- Research article
- Open Access
LncRNA XIST upregulates TRIM25 via negatively regulating miR-192 in hepatitis B virus-related hepatocellular carcinoma
Molecular Medicine volume 27, Article number: 41 (2021)
Long non-coding RNA (lncRNA) XIST has been implicated in the progression of a variety of tumor diseases. The purpose of this study was to explore the molecular role of lncRNA XIST in human hepatitis B virus (HBV)-related hepatocellular carcinoma (HCC).
The expression levels of lncRNA XIST, miR-192 and TRIM25 in HBV-related HCC tissues and HepG2.2.15 cells were detected by qRT-PCR. Biological information and luciferin gene reporter assay were performed to detect the interaction among lncRNA XIST, miR-192 and TRIM25. CCk-8 assay, wound healing assay and colony formation assay were conducted to detect the proliferation and migration ability of HepG2.2.15 cells.
qRT-PCR results showed that the expression levels of lncRNA XIST were remarkably increased in HBV-related HCC tissues and HepG2.2.15 cells. In addition, miR-192 was a direct target gene of lncRNA XIST, and the expression of miR-192 and lncRNA XIST were negatively correlated. Moreover, overexpression of miR-192 observably inhibited the proliferation and migration of HCC cells, while overexpression of lncRNA XIST showed an opposite effect. Furthermore, TRIM25 was a direct target of miR-192, and lncRNA XIST could up-regulate the expression of TRIM25 by targeting miR-192.
LncRNA XIST could up-regulate the expression of TRIM25 by targeting and binding to miR-192, thus accelerating the occurrence and development of HCC.
Hepatocellular carcinoma (HCC) accounts for more than 90% of primary liver cancer (PLC) and is one of the most common malignant tumours with increasing morbidity and mortality (Ayuso et al. 2018a, b; Younossi et al. 2015). Currently, the most effective treatment for HCC is mainly surgical resection and transplantation, which still has high recurrence rate and poor prognosis (Galle et al. 2018). The occurrence of HCC is a complicated multi-factor and multi-stage process, which is related to many risk factors (El-Khoueiry et al. 2015). At present, HCC has been proven to be induced by inflammation, and more than 80% of HCC patients in China are associated with chronic hepatitis B virus (HBV) infection (de Martel et al. 2015; Papatheodoridis et al. 2015). The progression of HBV infection is hepatitis, fibrosis, cirrhosis, and hepatocellular carcinoma (Petruzziello 2018). Therefore, chronic HBV infection is a globally recognized major risk factor for HCC and can accelerate the progression of HCC liver failure (Saitta et al. 2015). Studies have found that proliferation and metastasis of tumor cells are one of the main reasons for the high mortality and poor prognosis of HCC (Fang et al. 2015). Therefore, finding targets related to tumor cell proliferation and metastasis has important clinical significance.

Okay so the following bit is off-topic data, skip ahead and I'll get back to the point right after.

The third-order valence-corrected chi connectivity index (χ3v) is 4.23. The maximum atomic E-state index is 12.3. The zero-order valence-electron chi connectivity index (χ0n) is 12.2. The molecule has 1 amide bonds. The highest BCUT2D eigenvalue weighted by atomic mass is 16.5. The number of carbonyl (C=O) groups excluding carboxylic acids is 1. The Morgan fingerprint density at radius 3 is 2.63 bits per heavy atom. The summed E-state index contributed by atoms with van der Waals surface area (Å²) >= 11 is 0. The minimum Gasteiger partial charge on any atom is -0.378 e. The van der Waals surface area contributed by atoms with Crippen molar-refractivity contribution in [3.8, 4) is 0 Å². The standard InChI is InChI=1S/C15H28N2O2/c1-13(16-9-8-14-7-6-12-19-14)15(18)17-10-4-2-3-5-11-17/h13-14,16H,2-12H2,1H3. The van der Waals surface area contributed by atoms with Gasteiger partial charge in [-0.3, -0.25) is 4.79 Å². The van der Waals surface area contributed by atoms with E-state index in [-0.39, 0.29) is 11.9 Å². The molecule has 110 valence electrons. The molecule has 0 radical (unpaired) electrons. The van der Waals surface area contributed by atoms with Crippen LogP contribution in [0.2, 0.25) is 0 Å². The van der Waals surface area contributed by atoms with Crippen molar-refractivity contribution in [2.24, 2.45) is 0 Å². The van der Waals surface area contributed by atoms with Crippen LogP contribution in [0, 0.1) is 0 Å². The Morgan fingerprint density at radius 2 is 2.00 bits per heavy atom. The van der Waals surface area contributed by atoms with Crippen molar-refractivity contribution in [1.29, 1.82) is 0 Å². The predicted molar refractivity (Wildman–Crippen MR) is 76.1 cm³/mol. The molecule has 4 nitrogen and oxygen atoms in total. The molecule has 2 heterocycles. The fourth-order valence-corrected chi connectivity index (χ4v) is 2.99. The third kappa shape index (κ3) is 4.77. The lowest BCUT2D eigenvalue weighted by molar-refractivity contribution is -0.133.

Long non-coding RNAs (lncRNAs) are a class of non-coding RNA molecules with a length greater than 200 bp (Quinn and Chang 2016). Recent studies have shown that lncRNAs are not only involved in the regulation of physiological processes such as chromosome remodeling, gene transcription and protein translation, but also related to the occurrence and development of various diseases such as tumors (Engreitz et al. 2016; Hanly et al. 2018; Yan et al. 2015). X chromosomal inactivating gene (XIST) is a lncRNA that has been shown to play a role in promoting or preventing cancer in different types of tumor disease (Yao et al. 2015). Studies have found that lncRNA XIST is abnormally expressed in multiple tumor tissues including non-small-cell lung cancer, glioblastoma, gastric cancer, hepatocellular carcinoma, ovarian cancer, and breast cancer (Li Chang et al. 2018b; Ma et al. 2017; Song et al. 2016; Xiong et al. 2017). Studies have confirmed that lncRNAs can competitively bind to microRNAs (miRNAs) as endogenous RNA (ceRNA), thus regulating the expression of miRNAs on downstream target genes (Zhou et al. 2016). MiRNAs are a class of endogenous non-coding single-stranded small molecule RNA with a length of about 19–22 nucleotides that involved in various physiological and pathological processes such as cell proliferation, differentiation, and the occurrence and development of cancer (Chiu et al. 2015; Thomson and Dinger 2016). Studies have found that miR-192 is mainly expressed in liver, kidney, colon and other tissues, and is downregulated in tumor tissues such as liver cancer, renal cell carcinoma and colon cancer, therefore is considered as a kind of miRNA with anti-cancer effect (Ast et al. 2018; Lian et al. 2016; Wu et al. 2016). MiR-192 was liver-abundant and specific and markedly downregulated in 5 type cancer stem cells (CSC) from HCC samples (Gu et al. 2019). It was reported that LncRNA XIST promoted the progression of colorectal cancer via the miR-192-5p/EIF5A2 axis (Zhao et al. 2020). Our bioinformatic analysis results showed that miR-192 contained the potential binding sites of lncRNA XIST.